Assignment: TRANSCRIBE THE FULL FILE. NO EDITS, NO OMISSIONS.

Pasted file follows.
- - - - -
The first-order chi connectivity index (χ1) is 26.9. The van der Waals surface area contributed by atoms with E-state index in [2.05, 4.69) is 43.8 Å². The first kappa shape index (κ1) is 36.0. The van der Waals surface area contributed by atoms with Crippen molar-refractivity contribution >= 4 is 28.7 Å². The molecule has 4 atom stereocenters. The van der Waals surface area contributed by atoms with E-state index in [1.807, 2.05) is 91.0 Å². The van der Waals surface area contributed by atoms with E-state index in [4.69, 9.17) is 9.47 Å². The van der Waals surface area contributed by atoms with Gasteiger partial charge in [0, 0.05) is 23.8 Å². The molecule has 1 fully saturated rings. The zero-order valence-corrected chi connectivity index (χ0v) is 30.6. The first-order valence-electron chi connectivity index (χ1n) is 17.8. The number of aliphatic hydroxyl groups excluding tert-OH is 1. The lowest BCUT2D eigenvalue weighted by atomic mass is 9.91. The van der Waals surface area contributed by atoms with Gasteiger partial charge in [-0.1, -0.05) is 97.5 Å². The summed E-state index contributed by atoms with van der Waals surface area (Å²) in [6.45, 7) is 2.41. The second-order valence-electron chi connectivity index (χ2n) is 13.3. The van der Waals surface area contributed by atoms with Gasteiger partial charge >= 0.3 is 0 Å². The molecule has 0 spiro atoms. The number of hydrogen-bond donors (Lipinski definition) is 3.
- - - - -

The first-order chi connectivity index (χ1) is 26.9. The van der Waals surface area contributed by atoms with E-state index in [2.05, 4.69) is 43.8 Å². The first kappa shape index (κ1) is 36.0. The van der Waals surface area contributed by atoms with Crippen molar-refractivity contribution >= 4 is 28.7 Å². The molecule has 4 atom stereocenters. The van der Waals surface area contributed by atoms with E-state index in [1.807, 2.05) is 91.0 Å². The van der Waals surface area contributed by atoms with E-state index in [4.69, 9.17) is 9.47 Å². The van der Waals surface area contributed by atoms with Gasteiger partial charge in [0, 0.05) is 23.8 Å². The molecule has 1 fully saturated rings. The zero-order valence-corrected chi connectivity index (χ0v) is 30.6. The first-order valence-electron chi connectivity index (χ1n) is 17.8. The number of aliphatic hydroxyl groups excluding tert-OH is 1. The lowest BCUT2D eigenvalue weighted by atomic mass is 9.91. The van der Waals surface area contributed by atoms with Gasteiger partial charge in [-0.1, -0.05) is 97.5 Å². The summed E-state index contributed by atoms with van der Waals surface area (Å²) in [6.45, 7) is 2.41. The second-order valence-electron chi connectivity index (χ2n) is 13.3. The van der Waals surface area contributed by atoms with Gasteiger partial charge >= 0.3 is 0 Å². The molecule has 0 spiro atoms. The number of hydrogen-bond donors (Lipinski definition) is 3.